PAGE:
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I read with disappointment and pain your recent article “Queen of Mean” (6/18). Disappointment because there are so many vitally important, complex questions that need to be explored. A few are:

1. Is the landlord-tenant laws’ bias in favor of the tenant resulting in a decline in the number of units available?

2. How will the low-rent market be affected once the two-year grace period expires for poor women on Aid for Families With Dependent Children under “welfare reform”?

3. Are landlords of modest means being driven to the wall by canny tenants who know how to game the system?

4. How has the crack epidemic affected low-rent housing stock? (See the article by Peter Perl in the June 27 Washington Post.)

5. Is rent control depriving landlords of the profit margin they need to maintain and improve their properties?

I think you underestimate the intelligence of your readers. A sizable percentage of them are either college graduates or have some college training. They could be engaged by substantive articles laying out complex issues instead of leveling ad hominem attacks such as were made in “Queen of Mean.” It’s said that good minds attack problems while little minds attack people—which explains a lot, except why a newspaper that aspires to a paid circulation base would tolerate such a reporter.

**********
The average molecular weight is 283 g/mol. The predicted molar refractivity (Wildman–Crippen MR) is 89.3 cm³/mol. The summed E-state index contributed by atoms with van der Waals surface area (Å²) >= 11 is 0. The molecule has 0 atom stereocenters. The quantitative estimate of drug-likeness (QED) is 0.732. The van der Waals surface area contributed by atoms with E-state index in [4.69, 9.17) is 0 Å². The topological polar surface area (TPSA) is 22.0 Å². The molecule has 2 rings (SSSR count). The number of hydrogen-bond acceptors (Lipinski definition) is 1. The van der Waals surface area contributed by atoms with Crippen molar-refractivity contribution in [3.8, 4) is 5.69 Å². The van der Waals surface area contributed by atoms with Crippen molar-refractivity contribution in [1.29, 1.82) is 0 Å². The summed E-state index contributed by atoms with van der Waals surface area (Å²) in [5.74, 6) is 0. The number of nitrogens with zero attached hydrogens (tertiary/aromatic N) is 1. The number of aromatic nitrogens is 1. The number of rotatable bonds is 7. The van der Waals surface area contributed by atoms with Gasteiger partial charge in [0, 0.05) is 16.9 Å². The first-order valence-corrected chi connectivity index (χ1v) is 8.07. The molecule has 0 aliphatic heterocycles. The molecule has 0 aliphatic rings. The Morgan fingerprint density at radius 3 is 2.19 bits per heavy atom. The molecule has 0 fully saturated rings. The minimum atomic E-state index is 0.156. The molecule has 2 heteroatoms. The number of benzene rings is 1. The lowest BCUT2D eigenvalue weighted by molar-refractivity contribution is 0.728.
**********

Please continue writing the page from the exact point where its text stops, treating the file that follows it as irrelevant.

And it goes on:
I was pained by the intense hostility I sensed in Jason Cherkis’ description of my daughter. I wondered how many Landlord and Tenant Court clients he’d had to troll among to cobble together those disjointed negative statements. I asked Barbara why the article had such a resentful tone, but all she said was that he’d asked very personal, inappropriate questions and that she’d had to terminate that tangent. Little did I imagine until I read her letter of reply!

The portion that was intended to be the most hurtful was the reference to Barbara’s physical clumsiness. A reasonably astute person would have inferred that there was a physical basis. But for the not-so-bright, I’ll explain: She suffered birth injuries that in a more extreme form are recognizable as cerebral palsy. She’s worked hard all her life to overcome it and almost never indulges in self-pity. Barbara is one of the bravest, most determined, and yet empathic people I’ve ever known, and her father and I are very proud of her. If he found her mannerisms annoying, Cherkis must really get off on Janet Reno’s severe tremor from Parkinson’s—or Robert Reich’s very short stature. For shame, Mr. Cherkis! You’re a disgrace to your upbringing. Perhaps the Almighty will send you wisdom in the form of a cerebral hemorrhage, granting you the experience of months or years of physical rehabilitation and speech therapy.

Bethesda, Md.